Changes in family dynamics often bring changes in traditions. Adjusting to those changes, while sometimes difficult, is often awkward.
When I was growing up, Thanksgiving was celebrated by going to both sets of my grandparents’ houses where all my aunts, uncles and cousins congregated. One year we’d go to my mother’s parents for lunch and my father’s parents for dinner, and then the next year switch it up, because the dinner meal was the “leftovers” meal.
The only year I recall doing something different was when an uncle decided to host the lunch meal at his house on my mother’s side of the family. With the exception of being at a different location, the same people were there and the food tasted the same, so it seemed like a normal Thanksgiving… until the fight.
The fight started when a younger cousin of mine was bugging an uncle. He got upset with her and said a few unkind words, which prompted her mother – that uncle’s older sister – to yell at him.
My father had observed the entire incident, so he came to my uncle’s defense, telling the girls’ mother – his sister-in-law – to knock it off, as she didn’t even know the entire situation. She snapped back at him, although I can’t recall what exactly was said. The fight pretty much ended right there, although the tension in the house prompted my family to leave soon after.
Needless to say, the next year we were back at my grandma’s house for Thanksgiving.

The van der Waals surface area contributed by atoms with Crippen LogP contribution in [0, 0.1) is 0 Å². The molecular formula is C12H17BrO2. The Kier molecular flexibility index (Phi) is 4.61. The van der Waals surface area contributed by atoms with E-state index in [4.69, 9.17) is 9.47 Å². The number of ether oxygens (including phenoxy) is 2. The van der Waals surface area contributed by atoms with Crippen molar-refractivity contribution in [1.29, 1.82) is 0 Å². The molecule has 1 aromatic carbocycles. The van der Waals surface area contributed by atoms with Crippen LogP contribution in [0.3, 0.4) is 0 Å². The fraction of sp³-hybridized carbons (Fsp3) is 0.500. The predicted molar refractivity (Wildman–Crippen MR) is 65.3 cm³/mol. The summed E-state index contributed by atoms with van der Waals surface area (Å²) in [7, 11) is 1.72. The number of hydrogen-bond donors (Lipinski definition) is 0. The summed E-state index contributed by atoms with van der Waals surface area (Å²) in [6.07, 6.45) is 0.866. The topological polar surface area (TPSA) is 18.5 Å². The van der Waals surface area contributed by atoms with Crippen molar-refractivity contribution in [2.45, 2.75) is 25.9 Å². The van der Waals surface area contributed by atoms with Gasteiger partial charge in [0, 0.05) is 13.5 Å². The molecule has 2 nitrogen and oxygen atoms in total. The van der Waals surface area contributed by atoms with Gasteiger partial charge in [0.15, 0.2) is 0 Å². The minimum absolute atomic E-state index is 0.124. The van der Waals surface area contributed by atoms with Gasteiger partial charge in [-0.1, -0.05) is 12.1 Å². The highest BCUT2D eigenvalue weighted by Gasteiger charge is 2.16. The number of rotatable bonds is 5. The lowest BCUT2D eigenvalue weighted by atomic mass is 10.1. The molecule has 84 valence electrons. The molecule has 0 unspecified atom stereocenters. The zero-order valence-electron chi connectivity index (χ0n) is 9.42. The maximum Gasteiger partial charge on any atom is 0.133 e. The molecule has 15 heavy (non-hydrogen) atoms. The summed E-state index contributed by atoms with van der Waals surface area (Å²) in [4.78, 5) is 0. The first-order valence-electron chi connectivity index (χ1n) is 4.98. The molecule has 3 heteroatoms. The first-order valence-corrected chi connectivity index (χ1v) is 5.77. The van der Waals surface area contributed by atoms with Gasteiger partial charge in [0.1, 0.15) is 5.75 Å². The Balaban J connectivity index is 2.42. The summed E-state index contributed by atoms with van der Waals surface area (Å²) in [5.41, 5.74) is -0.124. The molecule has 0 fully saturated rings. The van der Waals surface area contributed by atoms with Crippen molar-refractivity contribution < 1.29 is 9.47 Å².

Both sets of my grandparents are still alive and well, but they prefer that others host the holiday, which they gladly attend. Others in both families have died, including my father, which changed some of the dynamics, but the biggest factor in this change was that some of the grandchildren, myself included, have gotten married and had children of our own. Bringing a spouse into the mix adds more places where one needs to go, and as a result choices need to be made.
For my family now, Thanksgiving usually involved going to my father-in-law’s family’s house for lunch and then somewhere on my side of the family for dinner, depending on who was hosting. But my father-in-law’s death last year changed this, and as a result we’ll be going to my mother’s house for Thanksgiving lunch.
Not all will make it to my mother’s house, as a result of changing family dynamics, including one uncle who has stopped speaking to nearly all of his siblings. Those who do, though, will celebrate it much like in the past – visiting, eating, watching football and playing cards. My oldest son will play with other children who are hopefully there, and many of my relatives will take turns holding my youngest son.
Next year Thanksgiving might be held at an entirely different location, including the possibility relatives might come to our house in Stevens Point. My children will be used to the annual change and probably won’t think anything of it, although my wife and I will still never fully adjust to the changing of tradition.
Christmas is even more complicated, but I’m sure most people understand. We’ll probably spend the next month trying to figure it out, and even then we might not get it right. If not, we’ve got New Year’s the following week to correct it.